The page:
10 February 2019
The stuff of dreams
Source: By Saumitra Mohan: The Statesman
Dreams are an important component of our lives. Most of us dream of bigger and better things all the time, but these are daydreams, visualized in a mentally alert and wakeful state. We need to work hard with all our dedication and planning to realize these dreams. But here we are talking about the dreams we see during slumber. Dreams are essentially stories and images that our mind creates while we sleep.
Our dreams can occur anytime during sleep. The most vivid dreams are visualised during deep REM (Rapid Eye Movement) sleep, when the brain is most active. We are supposed to dream, at least, four to six times per night. Our dreams are said to be affected by our sleeping positions. A study found that sleeping on the left gives us more disturbing dreams than on the right. Sleeping at an incline, on the left or with face down seems to make dreams more vivid.
According to Sigmund Freud’s Psychoanalytic Theory of Personality, people are driven by aggressive sexual instincts that are repressed from an unconscious awareness. He emphasised the importance of the unconscious mind and a primary assumption of the Freudian theory is that the unconscious mind governs our behaviour to a greater degree than what people suspect. Studies have found that our dreams are actually a reflection of our personality. The more spiritually or cerebrally evolved we are, the more uplifting are our dreams.
Dreams generally have a pattern and hint at certain things in our lives, including our suppressed desires and thoughts as Freud suggested. It is very common for an individual to actualise one’s desire in dreams. This often encourages us to try harder by reflecting on our inherent potential. Freud believed that every dream is an imaginary fulfilment of our wish or impulse and represents our unconscious desires, thoughts and motivations. Like his mentor Freud, Carl Gustav Jung also believes in the existence of the ‘unconsciouses.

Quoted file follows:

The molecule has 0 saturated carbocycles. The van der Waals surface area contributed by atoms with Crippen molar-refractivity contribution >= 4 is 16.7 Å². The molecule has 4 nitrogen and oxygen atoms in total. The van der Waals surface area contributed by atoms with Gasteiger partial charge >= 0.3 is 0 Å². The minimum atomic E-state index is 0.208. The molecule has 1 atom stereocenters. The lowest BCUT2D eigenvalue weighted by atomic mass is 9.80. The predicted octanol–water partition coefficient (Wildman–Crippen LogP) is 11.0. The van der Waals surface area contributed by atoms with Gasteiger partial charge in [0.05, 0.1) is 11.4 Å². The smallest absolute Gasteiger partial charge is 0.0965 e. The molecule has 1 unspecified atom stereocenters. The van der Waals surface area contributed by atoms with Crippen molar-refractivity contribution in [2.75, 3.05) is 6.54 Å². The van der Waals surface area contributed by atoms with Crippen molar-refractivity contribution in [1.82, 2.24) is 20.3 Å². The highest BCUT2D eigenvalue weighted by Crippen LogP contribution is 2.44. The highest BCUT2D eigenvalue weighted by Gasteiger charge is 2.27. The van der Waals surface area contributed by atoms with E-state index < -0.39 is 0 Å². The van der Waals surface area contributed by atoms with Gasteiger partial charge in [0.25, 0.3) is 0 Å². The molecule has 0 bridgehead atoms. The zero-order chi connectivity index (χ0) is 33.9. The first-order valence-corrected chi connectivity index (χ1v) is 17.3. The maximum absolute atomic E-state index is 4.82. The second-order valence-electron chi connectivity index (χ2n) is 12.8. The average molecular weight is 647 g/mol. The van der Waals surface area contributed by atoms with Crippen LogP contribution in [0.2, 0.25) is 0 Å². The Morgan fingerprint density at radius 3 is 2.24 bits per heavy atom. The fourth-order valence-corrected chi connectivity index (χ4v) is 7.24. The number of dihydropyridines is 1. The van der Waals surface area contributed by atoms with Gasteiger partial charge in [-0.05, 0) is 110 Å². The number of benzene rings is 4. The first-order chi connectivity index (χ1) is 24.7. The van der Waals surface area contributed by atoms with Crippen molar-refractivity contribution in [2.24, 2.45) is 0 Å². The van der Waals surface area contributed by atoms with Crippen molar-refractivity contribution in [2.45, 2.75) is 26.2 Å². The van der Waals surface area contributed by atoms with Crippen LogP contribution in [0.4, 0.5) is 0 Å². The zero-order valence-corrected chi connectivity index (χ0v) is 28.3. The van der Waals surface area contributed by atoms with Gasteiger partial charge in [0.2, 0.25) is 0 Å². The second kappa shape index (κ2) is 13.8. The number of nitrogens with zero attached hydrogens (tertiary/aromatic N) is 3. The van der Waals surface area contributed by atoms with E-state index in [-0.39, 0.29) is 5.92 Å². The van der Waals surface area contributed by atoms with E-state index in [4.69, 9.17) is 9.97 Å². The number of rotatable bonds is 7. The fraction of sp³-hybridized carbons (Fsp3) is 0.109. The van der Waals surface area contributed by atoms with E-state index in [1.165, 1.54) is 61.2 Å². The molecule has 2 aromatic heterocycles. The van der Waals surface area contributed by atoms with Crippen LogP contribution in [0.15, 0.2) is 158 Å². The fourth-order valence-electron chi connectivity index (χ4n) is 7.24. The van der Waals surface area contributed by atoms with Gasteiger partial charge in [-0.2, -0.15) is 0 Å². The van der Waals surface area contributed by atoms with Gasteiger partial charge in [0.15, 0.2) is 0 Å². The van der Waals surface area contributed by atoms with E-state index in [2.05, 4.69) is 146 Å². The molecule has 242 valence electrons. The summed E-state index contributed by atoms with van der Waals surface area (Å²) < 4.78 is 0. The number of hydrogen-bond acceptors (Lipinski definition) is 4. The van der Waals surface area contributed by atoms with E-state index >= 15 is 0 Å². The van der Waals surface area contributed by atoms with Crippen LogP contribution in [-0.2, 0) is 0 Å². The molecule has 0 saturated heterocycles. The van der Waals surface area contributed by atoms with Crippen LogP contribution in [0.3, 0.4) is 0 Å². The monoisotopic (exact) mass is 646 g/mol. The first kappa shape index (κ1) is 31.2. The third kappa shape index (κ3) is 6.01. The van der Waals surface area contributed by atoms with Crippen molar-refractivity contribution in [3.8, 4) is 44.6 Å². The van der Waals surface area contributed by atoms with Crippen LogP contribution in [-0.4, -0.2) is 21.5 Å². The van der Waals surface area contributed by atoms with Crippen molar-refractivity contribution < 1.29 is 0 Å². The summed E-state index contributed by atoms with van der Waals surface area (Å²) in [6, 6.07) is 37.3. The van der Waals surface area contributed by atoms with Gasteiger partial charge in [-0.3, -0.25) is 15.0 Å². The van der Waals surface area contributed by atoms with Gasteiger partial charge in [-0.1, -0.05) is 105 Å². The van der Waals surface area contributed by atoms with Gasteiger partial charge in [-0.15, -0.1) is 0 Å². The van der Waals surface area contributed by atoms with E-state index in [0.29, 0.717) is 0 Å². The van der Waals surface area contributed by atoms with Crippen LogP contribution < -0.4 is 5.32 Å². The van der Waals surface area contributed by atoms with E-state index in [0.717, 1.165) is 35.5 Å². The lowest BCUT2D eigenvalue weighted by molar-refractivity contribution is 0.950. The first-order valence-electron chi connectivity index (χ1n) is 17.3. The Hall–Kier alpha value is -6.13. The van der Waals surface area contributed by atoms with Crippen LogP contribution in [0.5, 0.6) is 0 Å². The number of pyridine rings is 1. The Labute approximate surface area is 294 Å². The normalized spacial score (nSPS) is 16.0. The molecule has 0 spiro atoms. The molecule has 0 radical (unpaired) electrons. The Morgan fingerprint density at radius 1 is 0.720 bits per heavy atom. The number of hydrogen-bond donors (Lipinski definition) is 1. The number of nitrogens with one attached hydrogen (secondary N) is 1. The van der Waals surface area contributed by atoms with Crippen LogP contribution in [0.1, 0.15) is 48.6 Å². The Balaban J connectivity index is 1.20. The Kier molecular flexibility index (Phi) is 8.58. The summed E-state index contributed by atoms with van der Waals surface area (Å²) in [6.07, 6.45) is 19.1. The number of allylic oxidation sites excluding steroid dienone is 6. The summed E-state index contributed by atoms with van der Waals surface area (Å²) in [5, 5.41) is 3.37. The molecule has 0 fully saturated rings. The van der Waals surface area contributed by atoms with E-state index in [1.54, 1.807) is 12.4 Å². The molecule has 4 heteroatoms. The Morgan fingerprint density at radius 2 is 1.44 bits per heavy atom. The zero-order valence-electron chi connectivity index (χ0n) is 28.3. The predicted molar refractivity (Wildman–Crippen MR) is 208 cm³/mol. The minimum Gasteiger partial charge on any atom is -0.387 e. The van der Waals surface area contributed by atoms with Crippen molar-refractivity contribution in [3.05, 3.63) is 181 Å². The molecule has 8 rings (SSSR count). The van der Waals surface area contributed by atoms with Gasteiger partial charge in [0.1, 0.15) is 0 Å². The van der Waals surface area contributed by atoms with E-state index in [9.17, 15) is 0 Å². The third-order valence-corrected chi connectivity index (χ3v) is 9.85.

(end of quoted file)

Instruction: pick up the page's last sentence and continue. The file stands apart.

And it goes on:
According to Jung, dreams are a way of communicating and acquainting ourself with the ‘unconscious’. The recurring and repetitive dreams, according to some psychologists, point to a major incident of the past or previous lives which has been deeply imprinted on our sub-consciousness. Recurring dreams not only point to our unconscious desires, but they also allude to the sub-conscious memories of our previous lives. Dreams are reflective of our intuitive power as often they aid and assist us in solving many of life’s problems. They often point at the need to resolve certain issues sooner than later. Many scientists and scholars have been inspired by their dreams or said to have got a brainwave through one such dream. Dreams are, thus, a means to unlock our hidden potential by giving us ideas.
Many individuals are said to be endowed with supernatural powers to foresee a future event. Isn’t it very common for students to see question papers before an exam? Often our existential fears and conflicts are played in our dreams with all its ramifications thereby enabling us to take a firm and final decision about something important in our lives. Dreams are, therefore, psychologically beneficial in helping us resolve our pain and problems as done through ‘Past Life Regression Therapy’ which is increasingly becoming very popular these days.
There is no common dictionary with the same explanations for the same dreams. Different cultures have different meanings associated with dreams. Dreams are not only explained spatiotemporally, but also through their individual associations. While dreams associated with flying signify our continuing spiritual growth, the dream of being chased points to the need to face a problem instead of retreating. It has been suggested that Gods, ancestors and guardian angels send us messages through our dreams. Don’t we often receive divine courage or sudden brainwaves through dreams to move on with our life notwithstanding tough situations? Dreams, thus, have a cathartic value by sublimating our pain creatively and smoothly.